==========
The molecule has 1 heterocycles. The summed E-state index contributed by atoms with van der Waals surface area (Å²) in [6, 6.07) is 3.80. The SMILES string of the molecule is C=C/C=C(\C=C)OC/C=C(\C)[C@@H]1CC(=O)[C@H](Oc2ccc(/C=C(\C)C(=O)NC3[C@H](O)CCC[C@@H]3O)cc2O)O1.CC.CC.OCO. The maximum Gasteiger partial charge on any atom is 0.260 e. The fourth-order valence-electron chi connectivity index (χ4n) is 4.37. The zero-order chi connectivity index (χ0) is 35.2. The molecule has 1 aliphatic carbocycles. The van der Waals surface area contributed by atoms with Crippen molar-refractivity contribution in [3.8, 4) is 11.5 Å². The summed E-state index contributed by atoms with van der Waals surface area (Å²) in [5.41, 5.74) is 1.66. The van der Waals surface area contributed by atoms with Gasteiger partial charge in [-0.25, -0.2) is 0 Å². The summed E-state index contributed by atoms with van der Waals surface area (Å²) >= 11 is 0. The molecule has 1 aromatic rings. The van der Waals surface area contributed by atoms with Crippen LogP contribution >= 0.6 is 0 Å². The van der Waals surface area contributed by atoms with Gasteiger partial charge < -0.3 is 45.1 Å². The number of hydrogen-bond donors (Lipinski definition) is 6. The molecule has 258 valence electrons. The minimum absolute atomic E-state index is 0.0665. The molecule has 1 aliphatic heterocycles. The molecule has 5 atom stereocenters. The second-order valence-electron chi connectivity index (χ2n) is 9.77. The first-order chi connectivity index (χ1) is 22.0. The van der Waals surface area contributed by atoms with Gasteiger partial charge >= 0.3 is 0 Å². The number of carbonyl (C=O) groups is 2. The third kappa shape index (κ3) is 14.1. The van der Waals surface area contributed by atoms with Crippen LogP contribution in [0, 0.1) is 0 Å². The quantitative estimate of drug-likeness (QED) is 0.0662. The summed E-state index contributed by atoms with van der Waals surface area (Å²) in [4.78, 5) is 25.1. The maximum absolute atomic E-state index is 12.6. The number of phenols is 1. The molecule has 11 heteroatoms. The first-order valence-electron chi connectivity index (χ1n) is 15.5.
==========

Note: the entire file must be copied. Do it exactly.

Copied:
The molecule has 1 heterocycles. The summed E-state index contributed by atoms with van der Waals surface area (Å²) in [6, 6.07) is 3.80. The SMILES string of the molecule is C=C/C=C(\C=C)OC/C=C(\C)[C@@H]1CC(=O)[C@H](Oc2ccc(/C=C(\C)C(=O)NC3[C@H](O)CCC[C@@H]3O)cc2O)O1.CC.CC.OCO. The maximum Gasteiger partial charge on any atom is 0.260 e. The fourth-order valence-electron chi connectivity index (χ4n) is 4.37. The zero-order chi connectivity index (χ0) is 35.2. The molecule has 1 aliphatic carbocycles. The van der Waals surface area contributed by atoms with Crippen molar-refractivity contribution in [3.8, 4) is 11.5 Å². The summed E-state index contributed by atoms with van der Waals surface area (Å²) in [5.41, 5.74) is 1.66. The van der Waals surface area contributed by atoms with Gasteiger partial charge in [-0.25, -0.2) is 0 Å². The summed E-state index contributed by atoms with van der Waals surface area (Å²) >= 11 is 0. The molecule has 1 aromatic rings. The van der Waals surface area contributed by atoms with Crippen LogP contribution >= 0.6 is 0 Å². The van der Waals surface area contributed by atoms with Gasteiger partial charge < -0.3 is 45.1 Å². The number of hydrogen-bond donors (Lipinski definition) is 6. The molecule has 258 valence electrons. The minimum absolute atomic E-state index is 0.0665. The molecule has 1 aliphatic heterocycles. The molecule has 5 atom stereocenters. The second-order valence-electron chi connectivity index (χ2n) is 9.77. The first-order chi connectivity index (χ1) is 22.0. The van der Waals surface area contributed by atoms with Gasteiger partial charge >= 0.3 is 0 Å². The number of carbonyl (C=O) groups is 2. The third kappa shape index (κ3) is 14.1. The van der Waals surface area contributed by atoms with Crippen LogP contribution in [0, 0.1) is 0 Å². The quantitative estimate of drug-likeness (QED) is 0.0662. The summed E-state index contributed by atoms with van der Waals surface area (Å²) in [4.78, 5) is 25.1. The maximum absolute atomic E-state index is 12.6. The number of phenols is 1. The molecule has 11 heteroatoms. The first-order valence-electron chi connectivity index (χ1n) is 15.5.